Our understanding is that the two new expansion clubs will not have access to any of the broadcast revenue - and therefore will not have the salary cap covered - for at least 3-4 years, thereby ensuring that the new franchises must have very deep pockets to be able to cover potential losses.I won't claim any expertise on FFA's and the A-League's finances, but there are some things we can reasonably deduce as outside observers. Among these observations are the fact that the recent A-League television deal, while more or less securing the future of the competition for the next few years under its current format, was not big enough to pay for everything the FFA is responsible for; hence the cuts to things like the Futsalroos.
Apart from not being able to fund national teams and other programs, it's also not clear whether the television deal is big enough to actually expand the competition; nor whether the notion that Fox Sports will only accept new teams from Brisbane, Sydney, or Melbourne will have any influence on the expansion process.
You've also got this happening as the AAFC and other bodies are in the middle of developing their second tier model. At the same time, the representative body for A-League franchises is also unhappy about expansion occurring while the FFA Congress issue persists, and while the A-League operating model is still to be revealed. They've also gone further, saying that it "does not accept the legitimacy of the process", whatever that means
Of course, FFA as it exists now could be changed or turfed out depending on what happens with FIFA and the ongoing issues with the FFA Congress, but for the time being let's pretend that the version of FFA which exists now will exist for long enough that it will see the expansion process through until at least October 31st 2018.
At the time of print, South Melbourne had not released a statement or acknowledgement on the official opening of the expansion process. The Brisbane City and the Sydney/Illawarra Southern Expansion have released statements, and Team11, the South-East Melbourne bid, noted the opening of the process.
By the way, if you yourself want to bid for an A-League licence, you can start by filling out the expression of interest form.
Regular readers will know that I don't like to make predictions, but for whatever it's worth I reckon it'll be Southern Expansion and Brisbane City. Not that any of that matters, of course.
Around the grounds
If you pay peanuts, you get monkeys
The day before our game, figuring that we were doomed from the outset, I decided it was worth heading to someone else's sorta high profile FFA Cup battle in order to at least a last dose of FFA Cup schadenfreude before ignoring the competition as best I could for the remainder of 2018. To that end I ended up at Somers Street for Melbourne Knights vs Altona Magic. The 2018 Knights are if not even close to being world beaters, they are at the very least a long way from their abysmal 2017 variant. Magic meanwhile are in middle of an old school live-by-the-benefactor, die-by-the-benefactor revival, recruiting heavily from NPL 1 in order to get out of NPL 2 as quickly as possible. Out of all the teams outside NPL 1, they're the ones you'd want to play the least.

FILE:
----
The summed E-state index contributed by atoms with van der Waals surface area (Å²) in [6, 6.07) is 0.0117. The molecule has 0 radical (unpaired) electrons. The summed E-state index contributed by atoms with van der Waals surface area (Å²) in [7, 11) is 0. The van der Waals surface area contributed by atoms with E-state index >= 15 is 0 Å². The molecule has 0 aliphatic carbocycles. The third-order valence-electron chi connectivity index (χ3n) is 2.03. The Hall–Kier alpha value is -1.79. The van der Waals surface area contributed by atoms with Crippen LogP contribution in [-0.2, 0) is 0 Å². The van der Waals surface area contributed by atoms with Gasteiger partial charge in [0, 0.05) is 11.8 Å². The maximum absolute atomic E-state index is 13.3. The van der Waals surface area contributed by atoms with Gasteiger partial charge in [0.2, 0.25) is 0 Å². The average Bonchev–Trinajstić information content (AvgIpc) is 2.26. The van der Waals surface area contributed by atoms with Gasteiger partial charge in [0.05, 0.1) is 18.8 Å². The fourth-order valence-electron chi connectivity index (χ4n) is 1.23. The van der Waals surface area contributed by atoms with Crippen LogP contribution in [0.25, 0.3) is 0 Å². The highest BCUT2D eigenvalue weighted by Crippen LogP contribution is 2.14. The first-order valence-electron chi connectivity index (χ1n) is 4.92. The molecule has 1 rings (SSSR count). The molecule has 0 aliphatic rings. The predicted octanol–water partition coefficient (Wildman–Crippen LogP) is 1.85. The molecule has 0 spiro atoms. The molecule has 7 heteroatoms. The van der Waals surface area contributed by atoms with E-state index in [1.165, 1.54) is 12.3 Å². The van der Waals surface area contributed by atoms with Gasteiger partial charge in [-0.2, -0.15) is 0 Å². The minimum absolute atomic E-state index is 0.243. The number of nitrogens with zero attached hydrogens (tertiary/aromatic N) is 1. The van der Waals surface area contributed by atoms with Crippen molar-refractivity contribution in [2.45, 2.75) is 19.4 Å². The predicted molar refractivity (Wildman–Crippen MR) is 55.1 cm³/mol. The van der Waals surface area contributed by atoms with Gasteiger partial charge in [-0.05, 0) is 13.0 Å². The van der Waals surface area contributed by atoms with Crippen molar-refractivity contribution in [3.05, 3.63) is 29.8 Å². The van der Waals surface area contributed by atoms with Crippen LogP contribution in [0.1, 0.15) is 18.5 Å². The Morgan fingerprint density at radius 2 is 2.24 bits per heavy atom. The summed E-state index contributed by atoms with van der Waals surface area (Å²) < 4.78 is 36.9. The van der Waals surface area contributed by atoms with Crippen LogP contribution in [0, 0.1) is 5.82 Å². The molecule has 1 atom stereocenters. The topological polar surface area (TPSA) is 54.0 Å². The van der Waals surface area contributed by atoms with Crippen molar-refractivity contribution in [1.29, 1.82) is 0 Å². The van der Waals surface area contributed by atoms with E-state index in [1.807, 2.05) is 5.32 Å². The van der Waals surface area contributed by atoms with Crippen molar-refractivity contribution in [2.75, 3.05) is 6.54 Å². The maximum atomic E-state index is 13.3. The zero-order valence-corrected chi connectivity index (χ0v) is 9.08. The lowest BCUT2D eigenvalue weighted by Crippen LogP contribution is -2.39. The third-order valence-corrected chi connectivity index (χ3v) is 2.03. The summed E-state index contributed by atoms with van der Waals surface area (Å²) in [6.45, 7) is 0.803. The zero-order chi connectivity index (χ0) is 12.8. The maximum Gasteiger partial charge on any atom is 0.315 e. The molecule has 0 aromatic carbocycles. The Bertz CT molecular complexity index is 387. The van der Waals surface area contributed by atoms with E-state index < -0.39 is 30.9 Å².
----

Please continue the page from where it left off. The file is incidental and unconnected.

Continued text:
So, that being the case, it's fair to say that this game was decided by those moments when Magic decided to be switched on. When they were, they looked at least a half-step above the Knights in ball movement and skill. When they were switched off, Knights were able to get the ball up to dangerous parts of the field, and do largely nothing of note when they got there. The key moments? The sides being level at 1-1 after half an hour, but Magic switching on again and taking the lead again soon after; Kym Harris being stretchered off for Knights on half time, meaning an inadequate forward line reshuffle; a dull second half coming to life when Magic's Jon McShane getting sent off, but Knights continuing to be ineffective, conceding two further goals before finally looking dangerous in the last five minutes and pulling a consolation goal back.
Towards the end of the game, there was some hullabaloo near the visitors bench, as the assistant referee on that side left his post to talk to the referee, presumably about abuse he was receiving from spectators next to Magic's bench. I could not tell from my vantage point which side's supporters were responsible; while MCF is out of the grandstand and back on Quarry Hill in 2018, both Knights fans in general and the Vagabondi ultras firm or whatever they are that sometimes appears at magic games tend to wear black. The game eventually resumed, and ended with a deserved win to Magic, not realluy much of an upset except perhaps in how lopsided the score was. As patrons filed out of the ground and back to their dreary little lives, "Always Look on the Bright Side of Life" was played over the stadium speakers, a nice touch only possible when you probably expected to lose anyway, and weren't going to be hung up about it.
As if this season wasn't bad enough already, I got trolled on Twitter by a bloke who's the Australian soccer equivalent of George Costanza; a man whose lofty career high was getting sent off in a third/fourth place Maltese Summer Cup game five minutes after he got subbed onto the field.